The Transformation of Internal Audit
Norman Marks, CRMA, CPA, is a vice president for SAP and has been a chief audit executive and chief risk officer at major global corporations for more than 20 years.
Two individuals I respect collaborated on an article with this title in the August issue of the CPA Journal (see page 32). Gaurav Kapoor is the CEO of GRC software vendor MetricStream and Michael Brozzetti is the CEO of Boundless LLC, an internal audit and risk advisory firm.
The article makes some excellent points. It starts with this assertion:
The field of internal auditing has transformed significantly over the past decade. Several factors have contributed to this change, including the increased complexity of a globalized marketplace, high-profile fraud and corruption scandals, new laws and regulations, and increased demand from stakeholders for greater assurance.
Gaurav and Mike also state that a focus on improving risk management remains a priority for the audit committee, and refers to IIA guidance on providing opinions on governance, risk management, and internal controls. Excellent!
But do they go far enough to advocate that internal audit plans should be focused on the more significant risks to the organization, the matters that are discussed in the board room and at the executive leadership table?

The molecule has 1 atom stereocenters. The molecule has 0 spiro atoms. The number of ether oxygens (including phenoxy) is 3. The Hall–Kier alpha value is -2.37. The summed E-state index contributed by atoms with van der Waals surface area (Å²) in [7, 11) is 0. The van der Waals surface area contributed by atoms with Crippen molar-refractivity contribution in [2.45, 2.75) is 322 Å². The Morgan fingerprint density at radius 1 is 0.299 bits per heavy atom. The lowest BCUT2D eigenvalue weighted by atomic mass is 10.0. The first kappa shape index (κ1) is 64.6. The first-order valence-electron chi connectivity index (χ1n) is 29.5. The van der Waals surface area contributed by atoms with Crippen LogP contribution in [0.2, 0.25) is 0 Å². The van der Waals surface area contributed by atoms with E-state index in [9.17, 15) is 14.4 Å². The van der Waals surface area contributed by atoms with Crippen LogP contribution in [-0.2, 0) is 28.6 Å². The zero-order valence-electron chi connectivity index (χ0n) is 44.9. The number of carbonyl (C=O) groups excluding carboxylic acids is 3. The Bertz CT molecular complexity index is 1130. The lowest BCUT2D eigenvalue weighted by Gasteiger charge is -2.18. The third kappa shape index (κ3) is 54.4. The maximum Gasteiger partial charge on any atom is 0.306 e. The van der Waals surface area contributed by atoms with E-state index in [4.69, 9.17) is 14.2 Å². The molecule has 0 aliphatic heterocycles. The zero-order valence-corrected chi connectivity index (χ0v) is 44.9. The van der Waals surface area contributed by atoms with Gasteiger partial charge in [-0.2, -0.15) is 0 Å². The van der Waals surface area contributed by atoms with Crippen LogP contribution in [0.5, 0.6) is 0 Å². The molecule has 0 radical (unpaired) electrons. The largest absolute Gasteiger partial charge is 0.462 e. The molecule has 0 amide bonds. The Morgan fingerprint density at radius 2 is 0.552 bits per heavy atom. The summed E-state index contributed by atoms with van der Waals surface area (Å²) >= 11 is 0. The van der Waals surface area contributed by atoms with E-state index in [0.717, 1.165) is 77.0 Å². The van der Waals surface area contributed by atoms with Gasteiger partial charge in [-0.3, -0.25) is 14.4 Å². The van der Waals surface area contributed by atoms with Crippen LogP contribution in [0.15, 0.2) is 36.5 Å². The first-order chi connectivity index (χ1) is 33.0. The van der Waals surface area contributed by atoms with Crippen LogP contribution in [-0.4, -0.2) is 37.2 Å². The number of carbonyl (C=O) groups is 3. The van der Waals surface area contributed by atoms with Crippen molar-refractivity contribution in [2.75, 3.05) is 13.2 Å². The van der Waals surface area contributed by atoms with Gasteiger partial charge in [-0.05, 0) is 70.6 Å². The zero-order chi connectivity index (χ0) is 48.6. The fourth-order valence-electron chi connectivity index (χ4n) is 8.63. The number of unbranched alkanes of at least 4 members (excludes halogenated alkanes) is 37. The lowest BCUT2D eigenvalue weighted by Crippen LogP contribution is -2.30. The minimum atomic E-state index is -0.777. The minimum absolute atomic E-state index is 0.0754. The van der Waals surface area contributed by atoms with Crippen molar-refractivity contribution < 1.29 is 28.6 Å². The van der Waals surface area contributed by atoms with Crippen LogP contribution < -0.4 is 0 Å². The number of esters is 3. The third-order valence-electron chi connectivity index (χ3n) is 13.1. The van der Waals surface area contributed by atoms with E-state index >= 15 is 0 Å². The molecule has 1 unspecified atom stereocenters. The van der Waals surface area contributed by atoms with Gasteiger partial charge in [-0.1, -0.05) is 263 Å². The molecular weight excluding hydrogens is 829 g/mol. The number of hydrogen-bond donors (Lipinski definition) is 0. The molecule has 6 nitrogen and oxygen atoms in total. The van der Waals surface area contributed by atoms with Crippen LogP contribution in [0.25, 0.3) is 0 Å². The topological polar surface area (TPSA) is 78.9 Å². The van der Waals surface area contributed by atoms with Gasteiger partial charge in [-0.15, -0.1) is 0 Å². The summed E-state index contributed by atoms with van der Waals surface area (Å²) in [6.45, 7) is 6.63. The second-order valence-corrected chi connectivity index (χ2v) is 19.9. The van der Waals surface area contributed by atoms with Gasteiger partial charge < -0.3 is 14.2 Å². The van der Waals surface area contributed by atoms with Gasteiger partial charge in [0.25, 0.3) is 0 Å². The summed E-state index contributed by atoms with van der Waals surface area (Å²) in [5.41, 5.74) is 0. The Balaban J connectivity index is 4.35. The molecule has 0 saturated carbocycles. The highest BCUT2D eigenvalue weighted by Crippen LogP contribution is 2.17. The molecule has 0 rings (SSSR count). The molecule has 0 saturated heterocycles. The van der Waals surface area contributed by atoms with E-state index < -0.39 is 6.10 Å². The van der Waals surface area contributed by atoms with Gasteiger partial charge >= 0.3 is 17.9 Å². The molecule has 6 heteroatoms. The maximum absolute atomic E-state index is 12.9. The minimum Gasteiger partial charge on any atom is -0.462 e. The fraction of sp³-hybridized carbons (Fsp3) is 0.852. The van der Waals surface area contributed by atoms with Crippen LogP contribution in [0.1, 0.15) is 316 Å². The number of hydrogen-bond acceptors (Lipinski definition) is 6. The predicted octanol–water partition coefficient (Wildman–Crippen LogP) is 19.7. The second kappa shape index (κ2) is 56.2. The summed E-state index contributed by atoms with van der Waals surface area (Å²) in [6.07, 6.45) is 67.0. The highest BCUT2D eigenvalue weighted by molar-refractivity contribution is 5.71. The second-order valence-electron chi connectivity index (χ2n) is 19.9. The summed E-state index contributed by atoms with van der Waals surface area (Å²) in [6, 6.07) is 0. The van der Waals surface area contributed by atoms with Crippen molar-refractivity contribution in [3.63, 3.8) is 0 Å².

Do they take on too much of a role for internal audit when they ask IA to provide “leading indicators about risk”? Shouldn’t IA be working to stimulate and encourage management to do that?
Is there too great a focus on technology for managing the internal audit function rather than using technology to monitor and audit risks? I know where I would spend my limited funds! (See this prior post on IA use of technology).
In fact, are they talking about where the internal audit practice is generally at today rather than where it needs to be, where it needs to go?
I welcome your comments.
Posted on Oct 4, 2012 by Norman Marks
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